As editor-in-chief of Meininger’s WBI, she’s usually on the other side of an interview so catching up with her was a real treat. Felicity Carter had great advice for anyone starting out in the wine industry and took us through some of the biggest challenges wine is facing right now, including climate change, the health lobby and financial struggles.
Felicity has been a guest speaker at all three editions of MUST – Fermenting Ideas so we couldn’t think of anyone better to kick off this interview series.
What’s your favourite place in the entire world to enjoy a glass of wine?
Felicity Carter: Some of the best wine experiences I’ve ever had are sitting with my partner in a café in Paris, facing the road, watching the passing parade. It’s very civilized, sitting there sipping wine, and the Parisians are always worth watching, especially the ones walking their dogs.
If you were to mentor someone just starting out in the industry, what piece of advice would you give them?
FC: My biggest piece of advice would be to gain a skill besides wine tasting. An in-depth wine knowledge is, of course, important, but I worry that people spend their entire time learning about wine, and ignoring other key skills. Those would include things like spreadsheets, basic accounting and marketing strategy. Wine only works as a career if the numbers add up.
What do you believe to be some of the most pressing challenges in the industry’s near future? How could we go about solving them?
FC: The absolute number one would be climate change and the environment. Reading about the collapse of species and the number of extreme weather events is no longer simply concerning, but frightening. I’m looking closely at what I can change in my own life to reduce the amount of carbon I use – including taking long distance trains instead of flying, wherever possible – though I also think that the real change has to be driven at a governmental level.
There are some significant challenges that are creeping up on the wine industry, almost without comment. One is the health lobby, including the World Health Organisation, which has alcohol firmly in its sights. There are signs their message is having an effect; I am noticing more media chatter about people giving up alcohol altogether, and more and more people are signing up for Dry January and such events. We also know that younger people (Gen Z) are drinking far, far less than previous generations, mostly for health reasons. So far the wine trade has tended to shrug this off, on the basis that moderate consumption of wine is good for you, but I think we have to make a stronger argument. One is cultural – it would be a catastrophe for many villages and regions in Europe if they weren’t able to grow vines.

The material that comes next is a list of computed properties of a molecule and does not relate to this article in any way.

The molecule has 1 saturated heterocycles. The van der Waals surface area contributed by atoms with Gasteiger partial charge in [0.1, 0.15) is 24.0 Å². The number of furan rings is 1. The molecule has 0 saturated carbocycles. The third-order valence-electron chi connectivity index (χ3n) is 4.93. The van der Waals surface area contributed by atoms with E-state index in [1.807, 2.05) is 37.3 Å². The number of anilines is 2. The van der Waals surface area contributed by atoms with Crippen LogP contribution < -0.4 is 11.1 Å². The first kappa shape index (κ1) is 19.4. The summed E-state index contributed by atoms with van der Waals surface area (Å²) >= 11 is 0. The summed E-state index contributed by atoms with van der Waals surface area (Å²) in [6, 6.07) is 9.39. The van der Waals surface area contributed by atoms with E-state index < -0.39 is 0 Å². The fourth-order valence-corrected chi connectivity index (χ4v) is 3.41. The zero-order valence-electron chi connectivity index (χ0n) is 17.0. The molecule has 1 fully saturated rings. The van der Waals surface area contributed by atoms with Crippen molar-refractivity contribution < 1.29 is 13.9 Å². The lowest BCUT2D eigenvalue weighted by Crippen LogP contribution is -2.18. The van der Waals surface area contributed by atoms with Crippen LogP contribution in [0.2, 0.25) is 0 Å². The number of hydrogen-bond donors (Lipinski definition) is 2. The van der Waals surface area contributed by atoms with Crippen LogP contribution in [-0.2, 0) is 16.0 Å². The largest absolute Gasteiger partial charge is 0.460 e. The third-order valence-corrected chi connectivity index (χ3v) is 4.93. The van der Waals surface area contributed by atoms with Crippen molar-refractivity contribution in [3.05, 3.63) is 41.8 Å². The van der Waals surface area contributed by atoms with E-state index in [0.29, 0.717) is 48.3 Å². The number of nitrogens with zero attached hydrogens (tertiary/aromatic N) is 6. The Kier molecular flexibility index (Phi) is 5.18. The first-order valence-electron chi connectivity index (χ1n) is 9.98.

One thing I would like to see less of is irresponsible reporting of wine and health – every time a study is done that shows some purported health benefit, a media beat up ensues. This is often a problem of tabloid news reporting rather than the wine media, but when wine is reported as having magical properties, it actually makes it harder to have a realistic discussion about the true benefits and harms.
The third threat is financial. Too many wine businesses, particularly in Europe and South Africa, are not profitable. I would like to see more emphasis placed on business and finance, particularly when wine is taught at a tertiary level. To be clear, I am not suggesting that wineries suddenly start making cookie cutter commercial wines in the reckless pursuit of profit – what I mean is, the best way to preserve the diversity and beauty of what we have, is to make it financially sustainable.
And which trends are here to stay?
FC: The drive to improve quality keeps on, which is wonderful. I’ve been judging for 12 years now, and when I first started, it was common to reject wines as being faulty, or not meeting a baseline for quality. Today, quality is the price of entry. It’s just a given.
Premiumisation is happening apace. It’s interesting to see that even the big companies are getting out of the bottom rungs.
Finally, the natural wine movement has had a big impact on winemaking. Winemakers who would not consider themselves natural winemakers, or interested in natural wine, have nevertheless reduced their sulphur use and are experimenting more. That’s been a great thing.
What do you work towards in your free time?
FC: I write! I can’t tell you what, though, as that would jinx it. I also edit books.
How did you first fall in love with wine?
FC: It’s more that I fell in love with wine people, to be honest. I had a job writing brochures for a wine direct mail company called Cellarmasters in Sydney, which in those days used to employ a lot of actors and creative people (the founder thought that actors were natural sales people). So I went to work every day with amazing, funny, creative people. There was a very good in-house wine training program and they encouraged us to try all the wines. I’d go out to lunch with these people and have a great time and I loved it. Our wine pairings were hair raising – Australian Shiraz and salt-and-pepper squid – but that’s how I got here.
If wine wasn’t your career of choice, what would you be doing?
FC: Well, I’m primarily a journalist so I’d be doing that still. Being able to ring up interesting people and convince them to talk to you is fantastic.
Which fellow speaker are you looking forward to hearing from the most at MUST 2019?
FC: Now, that’s an unfair question, because I know many of the speakers and know how good they are. I met Rodrigo Sepulveda Schulz at Fine Minds 4 Fine Wine last year, and he had many thought-provoking things to say, so I think his talk will be one that introduces a lot of new ideas.
We hope you’ll join Felicity Carter and a carefully curated list of speakers at the third edition of MUST – Fermenting Ideas, happening June 26th-28th in Cascais, Portugal.